There are all sorts of ways to define a Millennial, but I don’t think there is any more important and wide-spanning feature of this young generation than that they grew up in difficult and fast-moving social and economic climate. The recession has turned Millennials into a more frugal, more transitory, more minimalistic, and perhaps more discerning group than their parents. You can label them the Recessionary Generation, or the Digital Generation, if you want, but revealed behavior is always better than an arcane classification and calling them the Food Truck Generation is more pleasing to me, even if just as fraught a demographic exercise. After all, Millennials have been molded by the same economic fires that have turned food trucks into a culinary and economic phenomenon. In a way, they were made for each other. Other industries and brands might glean insights from the food truck economy - as it may shed light on what the next cohort of consumers likes, wants and will pay for. Now it's time to hit the street for lunch.
MIT AgeLab's Adam Felts contributed to this article.
Photo Credit: Getty Images Steve Sands / Contributor
The team caught a glimpse of a process that takes 18,000,000,000,000,000,000,000 years.
- In Italy, a team of scientists is using a highly sophisticated detector to hunt for dark matter.
- The team observed an ultra-rare particle interaction that reveals the half-life of a xenon-124 atom to be 18 sextillion years.
- The half-life of a process is how long it takes for half of the radioactive nuclei present in a sample to decay.
A study looks at the ingredients of a good scare.
Catching fear in a bottle<img type="lazy-image" data-runner-src="https://assets.rebelmouse.io/eyJhbGciOiJIUzI1NiIsInR5cCI6IkpXVCJ9.eyJpbWFnZSI6Imh0dHBzOi8vYXNzZXRzLnJibC5tcy8yNDYyNzg1Ny9vcmlnaW4uanBnIiwiZXhwaXJlc19hdCI6MTYyOTQwMTcyMn0.WtpJ1E_dhK2o09fBpKARynj4_p5NXeklgsXsbd7xr9w/img.jpg?width=980" id="8ff51" class="rm-shortcode" data-rm-shortcode-id="f10dd9188b173f4a36e85e9325507c6b" data-rm-shortcode-name="rebelmouse-image" />
Credit: Photo Boards/Unsplash<p>Previous studies have tracked physiological signs of fear arousal, but none have established a one-to-one correlation between that arousal and specific, actual fear events.</p><p>Andersen says that much of the research has been conducted in lab settings with weak fear stimuli, observing subjects as they experience things like scary videos. Scares in these situations tend to be weak and difficult to measure. Even harder to track in these situations is the link between enjoyment and fear. </p>
Eyes everywhere<iframe src="https://player.vimeo.com/video/109695164" width="100%" height="480" frameborder="0" scrolling="no" class="rm-shortcode" data-rm-shortcode-id="267ba87cfb8591ed5830499574d2272a"></iframe><p>Andersen and his colleagues conducted their experiments at <a href="https://dystopia.dk" target="_blank" rel="noopener noreferrer">Dystopia</a> Haunted House, a commercial attraction in Vejle, Denmark constructed in an old, run-down factory. The Recreational Fear Lab has a long-standing partnership with the spook shack.</p><p>They outfitted 100 volunteers with heart monitors and sent them on their terrifying way through the 50-room horror mansion. The facility incorporates a number of fright mechanisms including frequent jump scares in which a sudden threat takes a visitor by surprise.</p><p>Researchers surreptitiously observed their participants on closed-circuit video as they made their way through the attraction. They tracked each individual's scares, scoring them for intensity according to their visible reactions. After exiting the attraction, individuals self-reported their experiences in the haunted house.</p><p>Combining these self-reports with observer notes and each participant's heart-rate data gave the researchers subjective, behavioral, and physiological insights into the ways in which fear is experienced, and when it's a good thing or not.</p>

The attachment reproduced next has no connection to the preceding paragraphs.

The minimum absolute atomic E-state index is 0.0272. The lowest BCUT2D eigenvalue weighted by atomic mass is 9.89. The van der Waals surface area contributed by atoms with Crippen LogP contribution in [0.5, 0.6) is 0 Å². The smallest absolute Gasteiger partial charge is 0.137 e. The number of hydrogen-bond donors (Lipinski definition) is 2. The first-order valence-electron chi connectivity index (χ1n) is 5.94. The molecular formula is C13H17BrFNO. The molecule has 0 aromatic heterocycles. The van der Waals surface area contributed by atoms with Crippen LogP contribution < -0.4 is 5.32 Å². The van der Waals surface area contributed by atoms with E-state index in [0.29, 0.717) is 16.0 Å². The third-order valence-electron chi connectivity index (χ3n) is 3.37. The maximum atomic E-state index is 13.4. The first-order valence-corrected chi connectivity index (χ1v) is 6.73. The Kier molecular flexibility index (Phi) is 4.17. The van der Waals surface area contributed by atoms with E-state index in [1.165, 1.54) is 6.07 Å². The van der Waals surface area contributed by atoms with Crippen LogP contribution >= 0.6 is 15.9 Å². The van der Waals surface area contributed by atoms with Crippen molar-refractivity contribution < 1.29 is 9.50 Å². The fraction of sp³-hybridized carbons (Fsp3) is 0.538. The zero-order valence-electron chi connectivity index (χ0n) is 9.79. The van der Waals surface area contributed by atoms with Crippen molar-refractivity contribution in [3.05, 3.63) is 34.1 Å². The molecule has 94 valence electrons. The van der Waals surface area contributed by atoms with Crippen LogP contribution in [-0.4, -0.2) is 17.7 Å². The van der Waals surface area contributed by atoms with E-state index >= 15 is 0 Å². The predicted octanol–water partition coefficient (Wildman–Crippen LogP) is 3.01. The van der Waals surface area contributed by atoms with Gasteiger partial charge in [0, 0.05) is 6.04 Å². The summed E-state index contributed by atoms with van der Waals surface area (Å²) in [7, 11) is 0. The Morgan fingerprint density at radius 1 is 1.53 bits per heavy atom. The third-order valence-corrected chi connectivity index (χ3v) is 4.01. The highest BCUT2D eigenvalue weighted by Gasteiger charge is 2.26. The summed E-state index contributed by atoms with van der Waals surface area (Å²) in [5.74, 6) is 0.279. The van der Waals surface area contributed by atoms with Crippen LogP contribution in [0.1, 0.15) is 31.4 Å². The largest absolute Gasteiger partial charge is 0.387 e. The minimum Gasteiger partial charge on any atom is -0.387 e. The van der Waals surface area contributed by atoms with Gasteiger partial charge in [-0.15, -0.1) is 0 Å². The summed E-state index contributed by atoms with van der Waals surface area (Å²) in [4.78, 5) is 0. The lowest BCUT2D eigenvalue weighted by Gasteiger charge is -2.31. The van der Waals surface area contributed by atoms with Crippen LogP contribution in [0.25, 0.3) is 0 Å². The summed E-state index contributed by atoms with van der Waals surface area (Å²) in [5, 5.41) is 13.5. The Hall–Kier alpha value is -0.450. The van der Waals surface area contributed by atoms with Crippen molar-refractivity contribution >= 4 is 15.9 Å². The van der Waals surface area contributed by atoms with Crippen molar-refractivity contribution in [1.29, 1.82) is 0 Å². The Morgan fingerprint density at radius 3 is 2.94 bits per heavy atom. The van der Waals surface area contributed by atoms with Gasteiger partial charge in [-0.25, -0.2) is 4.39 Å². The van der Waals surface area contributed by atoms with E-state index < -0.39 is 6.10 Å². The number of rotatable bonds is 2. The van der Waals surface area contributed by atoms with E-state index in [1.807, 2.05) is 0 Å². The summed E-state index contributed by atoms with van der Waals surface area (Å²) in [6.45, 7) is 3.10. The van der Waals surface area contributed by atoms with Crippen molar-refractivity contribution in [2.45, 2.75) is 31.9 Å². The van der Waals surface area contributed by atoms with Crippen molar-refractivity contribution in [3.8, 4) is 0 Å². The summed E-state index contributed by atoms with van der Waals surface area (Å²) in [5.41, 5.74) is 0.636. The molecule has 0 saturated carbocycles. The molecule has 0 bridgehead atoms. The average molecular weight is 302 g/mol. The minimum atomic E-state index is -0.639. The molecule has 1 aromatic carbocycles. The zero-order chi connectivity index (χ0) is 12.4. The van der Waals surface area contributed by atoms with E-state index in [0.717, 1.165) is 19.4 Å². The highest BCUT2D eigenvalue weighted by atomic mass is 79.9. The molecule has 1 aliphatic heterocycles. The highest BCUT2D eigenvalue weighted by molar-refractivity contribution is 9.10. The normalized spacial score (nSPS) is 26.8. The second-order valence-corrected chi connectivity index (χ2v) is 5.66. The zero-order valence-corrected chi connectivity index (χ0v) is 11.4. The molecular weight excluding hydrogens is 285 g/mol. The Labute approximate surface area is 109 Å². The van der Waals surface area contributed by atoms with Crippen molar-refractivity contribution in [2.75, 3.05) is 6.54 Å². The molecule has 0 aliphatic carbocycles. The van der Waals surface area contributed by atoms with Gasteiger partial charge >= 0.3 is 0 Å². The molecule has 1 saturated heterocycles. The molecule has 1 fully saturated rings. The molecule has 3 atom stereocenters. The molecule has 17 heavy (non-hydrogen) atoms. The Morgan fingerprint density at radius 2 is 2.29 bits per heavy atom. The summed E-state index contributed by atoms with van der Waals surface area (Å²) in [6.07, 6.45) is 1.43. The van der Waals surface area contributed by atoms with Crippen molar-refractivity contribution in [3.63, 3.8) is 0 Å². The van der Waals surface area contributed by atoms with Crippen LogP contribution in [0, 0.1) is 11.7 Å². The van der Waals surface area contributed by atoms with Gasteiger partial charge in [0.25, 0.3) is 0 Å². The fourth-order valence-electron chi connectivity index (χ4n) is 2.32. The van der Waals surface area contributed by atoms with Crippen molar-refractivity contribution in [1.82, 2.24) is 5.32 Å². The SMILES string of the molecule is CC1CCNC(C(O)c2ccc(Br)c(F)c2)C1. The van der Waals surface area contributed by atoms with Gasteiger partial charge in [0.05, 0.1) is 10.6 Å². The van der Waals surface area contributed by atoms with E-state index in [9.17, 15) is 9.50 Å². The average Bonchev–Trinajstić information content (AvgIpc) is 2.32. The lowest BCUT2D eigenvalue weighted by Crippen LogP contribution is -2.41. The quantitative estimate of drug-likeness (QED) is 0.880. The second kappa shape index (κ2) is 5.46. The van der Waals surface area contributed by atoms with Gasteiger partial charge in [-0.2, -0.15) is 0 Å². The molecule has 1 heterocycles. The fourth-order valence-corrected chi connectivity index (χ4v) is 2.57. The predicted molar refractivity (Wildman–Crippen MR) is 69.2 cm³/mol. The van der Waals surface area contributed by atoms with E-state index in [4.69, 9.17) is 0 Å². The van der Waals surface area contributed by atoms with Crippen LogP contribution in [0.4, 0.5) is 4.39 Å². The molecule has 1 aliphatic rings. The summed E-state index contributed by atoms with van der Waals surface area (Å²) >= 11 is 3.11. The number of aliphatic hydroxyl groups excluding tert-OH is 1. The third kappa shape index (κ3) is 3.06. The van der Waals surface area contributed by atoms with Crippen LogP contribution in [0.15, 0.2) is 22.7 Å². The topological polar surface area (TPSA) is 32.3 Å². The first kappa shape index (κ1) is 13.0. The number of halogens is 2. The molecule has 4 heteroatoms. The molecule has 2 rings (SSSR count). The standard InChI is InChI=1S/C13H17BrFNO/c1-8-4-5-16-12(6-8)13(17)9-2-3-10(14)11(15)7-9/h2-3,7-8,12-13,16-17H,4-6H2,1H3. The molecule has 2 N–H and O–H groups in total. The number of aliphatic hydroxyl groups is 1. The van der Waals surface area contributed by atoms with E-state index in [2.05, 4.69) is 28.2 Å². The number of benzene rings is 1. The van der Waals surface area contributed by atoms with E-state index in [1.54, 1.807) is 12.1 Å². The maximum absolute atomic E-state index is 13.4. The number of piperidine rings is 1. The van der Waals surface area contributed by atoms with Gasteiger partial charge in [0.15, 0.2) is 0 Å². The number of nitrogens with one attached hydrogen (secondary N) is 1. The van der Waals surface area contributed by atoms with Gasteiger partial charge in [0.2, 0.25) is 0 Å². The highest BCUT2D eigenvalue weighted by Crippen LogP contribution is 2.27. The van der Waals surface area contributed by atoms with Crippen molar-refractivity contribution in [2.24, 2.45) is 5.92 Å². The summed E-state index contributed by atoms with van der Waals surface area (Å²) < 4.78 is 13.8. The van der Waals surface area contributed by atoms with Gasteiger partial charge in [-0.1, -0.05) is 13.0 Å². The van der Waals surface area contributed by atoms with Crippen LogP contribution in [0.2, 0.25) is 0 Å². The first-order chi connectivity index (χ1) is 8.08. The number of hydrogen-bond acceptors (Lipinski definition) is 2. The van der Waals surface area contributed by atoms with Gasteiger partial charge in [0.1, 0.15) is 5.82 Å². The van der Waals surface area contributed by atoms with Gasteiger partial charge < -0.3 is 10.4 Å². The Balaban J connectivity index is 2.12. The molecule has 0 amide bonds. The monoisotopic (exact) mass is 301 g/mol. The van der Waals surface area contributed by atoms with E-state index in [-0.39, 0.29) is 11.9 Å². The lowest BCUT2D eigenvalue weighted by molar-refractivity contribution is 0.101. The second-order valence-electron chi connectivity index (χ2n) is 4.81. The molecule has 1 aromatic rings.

A pair of inverted U-shapes<p>In analyzing their data, the researchers saw two separate inverted u-shape curves. One depicted participants' enjoyment based on their self-reports and observed behavior. A similar u-curve was detected in their heart rates showing that just the right amount of heartbeat acceleration is associated with fun, but too much is too much. It's the terror Goldilocks zone.</p><p>Says Andersen, "If people are not very scared, they do not enjoy the attraction as much, and the same happens if they are too scared. Instead, it seems to be the case that a 'just-right' amount of fear is central for maximizing enjoyment."</p><p>The research suggests that being scared is enjoyable when it represents just a quick minor physiological deviation from one's normal state. When it goes on too long, however, or triggers too severe a physiological change, it becomes disturbing. Game over.</p><p>Andersen notes that this is not dissimilar to the factors known to make interpersonal play enjoyable: just the right amount of uncertainty and surprise. These are, maybe not coincidentally, also the ingredients of a successful joke.</p>
A meteorite that smashed into a frozen lake in Michigan may explain the origins of life on Earth, finds study.
- A new paper reveals a meteorite that crashed in Michigan in 2018 contained organic matter.
- The findings support the panspermia theory and could explain the origins of life on Earth.
- The organic compounds on the meteorite were well-preserved.
Meteor streaks through Michigan sky<span style="display:block;position:relative;padding-top:56.25%;" class="rm-shortcode" data-rm-shortcode-id="80b7f30820153b35fc515592d7475f53"><iframe type="lazy-iframe" data-runner-src="https://www.youtube.com/embed/EPu2qnqMYBo?rel=0" width="100%" height="auto" frameborder="0" scrolling="no" style="position:absolute;top:0;left:0;width:100%;height:100%;"></iframe></span>
The meteorite that smashed into Strawberry Lake carried pristine extraterrestrial organic compounds.
Credit: Field Museum